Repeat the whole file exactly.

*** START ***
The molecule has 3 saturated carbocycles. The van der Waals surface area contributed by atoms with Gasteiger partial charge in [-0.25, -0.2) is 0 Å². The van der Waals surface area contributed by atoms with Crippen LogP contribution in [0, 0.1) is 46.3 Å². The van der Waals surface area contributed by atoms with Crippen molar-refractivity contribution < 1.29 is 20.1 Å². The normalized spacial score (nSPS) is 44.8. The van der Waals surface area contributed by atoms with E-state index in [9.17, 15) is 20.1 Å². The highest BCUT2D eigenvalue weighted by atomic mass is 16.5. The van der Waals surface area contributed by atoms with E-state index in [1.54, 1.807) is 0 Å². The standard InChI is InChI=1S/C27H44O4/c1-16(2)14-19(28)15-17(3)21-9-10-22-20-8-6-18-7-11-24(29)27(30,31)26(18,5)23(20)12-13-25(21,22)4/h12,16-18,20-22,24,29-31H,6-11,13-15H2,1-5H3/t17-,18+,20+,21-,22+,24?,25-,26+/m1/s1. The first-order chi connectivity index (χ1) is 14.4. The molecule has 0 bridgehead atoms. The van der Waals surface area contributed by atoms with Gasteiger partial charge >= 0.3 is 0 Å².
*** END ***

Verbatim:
The molecule has 3 saturated carbocycles. The van der Waals surface area contributed by atoms with Gasteiger partial charge in [-0.25, -0.2) is 0 Å². The van der Waals surface area contributed by atoms with Crippen LogP contribution in [0, 0.1) is 46.3 Å². The van der Waals surface area contributed by atoms with Crippen molar-refractivity contribution < 1.29 is 20.1 Å². The normalized spacial score (nSPS) is 44.8. The van der Waals surface area contributed by atoms with E-state index in [9.17, 15) is 20.1 Å². The highest BCUT2D eigenvalue weighted by atomic mass is 16.5. The van der Waals surface area contributed by atoms with E-state index in [1.54, 1.807) is 0 Å². The standard InChI is InChI=1S/C27H44O4/c1-16(2)14-19(28)15-17(3)21-9-10-22-20-8-6-18-7-11-24(29)27(30,31)26(18,5)23(20)12-13-25(21,22)4/h12,16-18,20-22,24,29-31H,6-11,13-15H2,1-5H3/t17-,18+,20+,21-,22+,24?,25-,26+/m1/s1. The first-order chi connectivity index (χ1) is 14.4. The molecule has 0 bridgehead atoms. The van der Waals surface area contributed by atoms with Gasteiger partial charge >= 0.3 is 0 Å².